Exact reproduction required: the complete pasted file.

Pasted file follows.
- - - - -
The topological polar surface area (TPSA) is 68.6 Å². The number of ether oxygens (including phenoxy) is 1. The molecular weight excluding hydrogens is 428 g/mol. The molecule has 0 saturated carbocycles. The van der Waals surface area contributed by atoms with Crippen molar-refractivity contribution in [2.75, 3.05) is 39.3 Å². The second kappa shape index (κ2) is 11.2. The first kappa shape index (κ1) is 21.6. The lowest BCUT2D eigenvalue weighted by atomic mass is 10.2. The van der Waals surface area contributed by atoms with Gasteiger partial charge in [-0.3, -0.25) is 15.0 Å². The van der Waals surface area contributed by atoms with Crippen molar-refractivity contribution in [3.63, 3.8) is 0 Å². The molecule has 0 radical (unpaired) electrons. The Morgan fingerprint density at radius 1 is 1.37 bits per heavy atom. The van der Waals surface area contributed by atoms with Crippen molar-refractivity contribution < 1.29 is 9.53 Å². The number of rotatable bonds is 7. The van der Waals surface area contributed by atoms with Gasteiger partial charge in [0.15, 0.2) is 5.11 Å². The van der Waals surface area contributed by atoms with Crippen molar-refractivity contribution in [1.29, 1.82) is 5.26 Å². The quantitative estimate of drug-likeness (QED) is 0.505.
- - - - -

The topological polar surface area (TPSA) is 68.6 Å². The number of ether oxygens (including phenoxy) is 1. The molecular weight excluding hydrogens is 428 g/mol. The molecule has 0 saturated carbocycles. The van der Waals surface area contributed by atoms with Crippen molar-refractivity contribution in [2.75, 3.05) is 39.3 Å². The second kappa shape index (κ2) is 11.2. The first kappa shape index (κ1) is 21.6. The lowest BCUT2D eigenvalue weighted by atomic mass is 10.2. The van der Waals surface area contributed by atoms with Gasteiger partial charge in [-0.3, -0.25) is 15.0 Å². The van der Waals surface area contributed by atoms with Crippen molar-refractivity contribution in [3.63, 3.8) is 0 Å². The molecule has 0 radical (unpaired) electrons. The Morgan fingerprint density at radius 1 is 1.37 bits per heavy atom. The van der Waals surface area contributed by atoms with Crippen molar-refractivity contribution < 1.29 is 9.53 Å². The number of rotatable bonds is 7. The van der Waals surface area contributed by atoms with Gasteiger partial charge in [0.15, 0.2) is 5.11 Å². The van der Waals surface area contributed by atoms with Crippen molar-refractivity contribution in [1.29, 1.82) is 5.26 Å². The quantitative estimate of drug-likeness (QED) is 0.505.